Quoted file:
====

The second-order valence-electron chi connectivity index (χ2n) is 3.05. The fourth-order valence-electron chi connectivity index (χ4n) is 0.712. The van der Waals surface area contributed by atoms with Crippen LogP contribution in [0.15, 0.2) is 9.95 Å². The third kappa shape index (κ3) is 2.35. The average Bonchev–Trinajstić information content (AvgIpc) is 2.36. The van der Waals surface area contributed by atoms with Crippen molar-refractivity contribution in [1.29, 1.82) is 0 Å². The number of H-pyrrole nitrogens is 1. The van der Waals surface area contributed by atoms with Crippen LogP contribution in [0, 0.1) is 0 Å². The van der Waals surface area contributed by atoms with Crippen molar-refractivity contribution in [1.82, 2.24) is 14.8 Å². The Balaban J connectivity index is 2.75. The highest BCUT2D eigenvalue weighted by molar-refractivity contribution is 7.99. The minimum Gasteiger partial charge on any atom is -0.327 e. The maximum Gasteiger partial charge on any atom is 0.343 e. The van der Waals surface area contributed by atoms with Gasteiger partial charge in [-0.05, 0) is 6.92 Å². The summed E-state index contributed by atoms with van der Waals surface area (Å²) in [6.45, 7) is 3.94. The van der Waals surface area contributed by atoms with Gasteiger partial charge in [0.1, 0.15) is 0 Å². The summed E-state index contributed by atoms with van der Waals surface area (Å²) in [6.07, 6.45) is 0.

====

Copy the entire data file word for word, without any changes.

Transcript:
The second-order valence-electron chi connectivity index (χ2n) is 3.05. The fourth-order valence-electron chi connectivity index (χ4n) is 0.712. The van der Waals surface area contributed by atoms with Crippen LogP contribution in [0.15, 0.2) is 9.95 Å². The third kappa shape index (κ3) is 2.35. The average Bonchev–Trinajstić information content (AvgIpc) is 2.36. The van der Waals surface area contributed by atoms with Crippen molar-refractivity contribution in [1.29, 1.82) is 0 Å². The number of H-pyrrole nitrogens is 1. The van der Waals surface area contributed by atoms with Crippen LogP contribution in [0, 0.1) is 0 Å². The van der Waals surface area contributed by atoms with Crippen molar-refractivity contribution in [1.82, 2.24) is 14.8 Å². The Balaban J connectivity index is 2.75. The highest BCUT2D eigenvalue weighted by molar-refractivity contribution is 7.99. The minimum Gasteiger partial charge on any atom is -0.327 e. The maximum Gasteiger partial charge on any atom is 0.343 e. The van der Waals surface area contributed by atoms with Gasteiger partial charge in [-0.05, 0) is 6.92 Å². The summed E-state index contributed by atoms with van der Waals surface area (Å²) in [6.45, 7) is 3.94. The van der Waals surface area contributed by atoms with Gasteiger partial charge in [0.1, 0.15) is 0 Å². The summed E-state index contributed by atoms with van der Waals surface area (Å²) in [6.07, 6.45) is 0.